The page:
AFTER THE FIRE!!!
By Montana Grant

Posted: September 17, 2022

Sadly, Forest Fires have become a seasonal problem. This is even sadder since most fires are caused by humans. You would think that tis means forest fires would be more preventable, but Smokey would disagree.

For some forests, like lodgepole pine, fires can be a healthy event. The pinecones on Lodgepole pines explodes when heated and scatters future seeds. This happens in moderate fires. Huge, hot fires simply burn the seeds up to.

One Spring, I turkey hunted an area that had burned. The first thing that I noticed was the variety of small sprouts, shoots, and grasses. Intermixed among the plants were turkey droppings. I set up along an edge nearby that had not burned. My decoys were in the burned area. Without much calling, several birds came to visit. One shot later and a hefty Gobbler was in the bag.

Fire is, or was, a natural ecological event. Native peoples routinely would ignite old forests and grasslands. The following season meant better hunting, grazing, and diversity. Yellowstone Park had a no firefighting policy for decades until fires almost burned the entire park back in the 1990’s.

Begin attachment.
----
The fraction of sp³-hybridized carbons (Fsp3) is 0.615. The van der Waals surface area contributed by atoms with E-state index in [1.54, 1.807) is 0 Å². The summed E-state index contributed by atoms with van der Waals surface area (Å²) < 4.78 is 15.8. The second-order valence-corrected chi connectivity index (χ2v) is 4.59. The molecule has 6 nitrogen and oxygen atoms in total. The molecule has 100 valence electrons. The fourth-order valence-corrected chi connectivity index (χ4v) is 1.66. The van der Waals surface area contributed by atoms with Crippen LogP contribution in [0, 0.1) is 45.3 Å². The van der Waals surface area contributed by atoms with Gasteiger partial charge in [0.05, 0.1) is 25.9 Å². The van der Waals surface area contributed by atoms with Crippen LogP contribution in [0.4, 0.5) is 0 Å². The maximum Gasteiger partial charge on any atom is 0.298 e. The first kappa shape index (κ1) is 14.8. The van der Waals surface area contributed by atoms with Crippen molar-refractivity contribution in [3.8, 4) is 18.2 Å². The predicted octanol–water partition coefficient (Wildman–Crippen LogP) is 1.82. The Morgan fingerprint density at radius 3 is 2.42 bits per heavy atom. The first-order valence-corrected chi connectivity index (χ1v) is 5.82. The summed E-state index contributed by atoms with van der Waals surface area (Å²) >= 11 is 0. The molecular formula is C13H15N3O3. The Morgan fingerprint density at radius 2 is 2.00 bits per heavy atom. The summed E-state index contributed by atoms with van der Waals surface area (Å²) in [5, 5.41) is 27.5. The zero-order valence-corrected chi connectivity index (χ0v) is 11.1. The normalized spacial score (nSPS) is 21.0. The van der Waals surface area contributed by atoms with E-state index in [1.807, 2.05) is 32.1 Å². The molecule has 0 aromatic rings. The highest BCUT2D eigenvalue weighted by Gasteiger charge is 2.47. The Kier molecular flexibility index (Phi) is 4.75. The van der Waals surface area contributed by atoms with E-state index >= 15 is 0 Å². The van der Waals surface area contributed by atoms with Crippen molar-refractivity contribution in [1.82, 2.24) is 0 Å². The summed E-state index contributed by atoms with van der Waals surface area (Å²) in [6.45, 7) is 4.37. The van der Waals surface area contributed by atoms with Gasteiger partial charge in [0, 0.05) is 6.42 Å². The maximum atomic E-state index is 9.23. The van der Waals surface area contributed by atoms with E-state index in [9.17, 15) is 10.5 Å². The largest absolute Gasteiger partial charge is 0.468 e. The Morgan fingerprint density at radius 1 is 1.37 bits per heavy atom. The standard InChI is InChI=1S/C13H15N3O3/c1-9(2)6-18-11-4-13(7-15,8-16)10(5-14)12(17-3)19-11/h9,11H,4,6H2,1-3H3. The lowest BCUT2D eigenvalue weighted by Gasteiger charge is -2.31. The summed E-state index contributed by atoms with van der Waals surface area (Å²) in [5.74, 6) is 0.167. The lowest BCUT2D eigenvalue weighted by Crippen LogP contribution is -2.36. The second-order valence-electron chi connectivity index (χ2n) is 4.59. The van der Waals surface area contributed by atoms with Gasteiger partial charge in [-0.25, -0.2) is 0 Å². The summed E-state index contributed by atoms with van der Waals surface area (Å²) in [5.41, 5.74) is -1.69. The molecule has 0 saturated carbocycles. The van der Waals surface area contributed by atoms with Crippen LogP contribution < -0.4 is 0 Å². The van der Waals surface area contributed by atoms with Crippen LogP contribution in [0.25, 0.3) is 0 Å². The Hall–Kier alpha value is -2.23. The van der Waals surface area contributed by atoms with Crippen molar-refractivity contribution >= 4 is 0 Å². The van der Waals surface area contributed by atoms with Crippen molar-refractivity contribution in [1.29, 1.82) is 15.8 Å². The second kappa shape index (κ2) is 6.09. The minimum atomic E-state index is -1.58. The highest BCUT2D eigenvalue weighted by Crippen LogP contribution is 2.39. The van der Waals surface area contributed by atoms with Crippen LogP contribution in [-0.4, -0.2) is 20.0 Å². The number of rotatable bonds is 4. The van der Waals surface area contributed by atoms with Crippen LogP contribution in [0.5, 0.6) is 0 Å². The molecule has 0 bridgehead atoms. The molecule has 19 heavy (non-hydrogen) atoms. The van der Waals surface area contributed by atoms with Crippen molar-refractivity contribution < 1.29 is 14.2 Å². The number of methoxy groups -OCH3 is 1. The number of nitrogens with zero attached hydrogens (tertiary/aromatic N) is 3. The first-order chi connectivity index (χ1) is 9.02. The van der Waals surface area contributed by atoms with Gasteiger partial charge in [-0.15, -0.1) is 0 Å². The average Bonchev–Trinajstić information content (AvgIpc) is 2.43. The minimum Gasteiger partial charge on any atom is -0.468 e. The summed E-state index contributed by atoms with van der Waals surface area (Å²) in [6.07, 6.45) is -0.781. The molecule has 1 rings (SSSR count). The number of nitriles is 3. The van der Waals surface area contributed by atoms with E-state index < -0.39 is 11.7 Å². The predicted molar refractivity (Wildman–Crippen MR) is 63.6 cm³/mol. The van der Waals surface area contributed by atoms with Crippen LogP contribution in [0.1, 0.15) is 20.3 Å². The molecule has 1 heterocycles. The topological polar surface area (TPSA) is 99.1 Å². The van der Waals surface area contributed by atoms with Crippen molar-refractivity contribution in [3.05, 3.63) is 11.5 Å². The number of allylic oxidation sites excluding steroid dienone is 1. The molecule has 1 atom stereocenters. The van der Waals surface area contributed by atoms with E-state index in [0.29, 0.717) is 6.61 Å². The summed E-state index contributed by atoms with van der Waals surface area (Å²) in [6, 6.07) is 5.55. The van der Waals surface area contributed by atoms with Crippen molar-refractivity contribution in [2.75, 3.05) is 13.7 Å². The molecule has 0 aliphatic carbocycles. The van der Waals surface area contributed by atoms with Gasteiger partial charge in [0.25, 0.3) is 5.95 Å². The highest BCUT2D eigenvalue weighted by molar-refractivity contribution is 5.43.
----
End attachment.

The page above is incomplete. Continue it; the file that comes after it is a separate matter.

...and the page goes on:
After a fire, areas of dry brush and timber are turned in ash. Seeds are exposed to take root, diseased timber is eliminated along with harmful beetles, insects, and bacteria. Nutrients and healthy soils can be the result. Too much fire that is too hot simply destroys everything. 

Reseeding and replanting help but forests take a lifetime to return. 60-80 years is a fast return. Other trees like ponderosa pines and other ancient species take hundreds of years to return.

Fires today are more damaging, and harsh than ever. The fire retardants dumped onto the soil have a negative impact. Despite the challenges, wildlife quickly returns. Sunlight can now reach the exposed, unshaded forest floors and invite new plants to grow.

Another bonus after fires is the number of mushrooms and berries that welcome the sun and enriched soils. Big Game critters also will migrate into these areas to feast on the new and abundant grasses.

Nature is amazing and can quickly recover from fires. Not everything usually burns. Some edges and forest fringes will remain. Some trees are scorched but not killed. Small islands of undisturbed areas will provide future deeds, cones, and habitat. This is where you hunt for the more concentrated populations.

Big game critters still have great eyesight, smell, and survival instincts. They just need to up their game to survive in more open areas. For hunters this means more long-range spotting, stalking, and shooting.

During some down time, plant some pinecones, scatter some seed pods, and place rocks in drainage spots that could erode easily. Managing and restoring your favorite hunting areas is smart and welcomed.

Great hunting can again arise from the ashes!

Montana Grant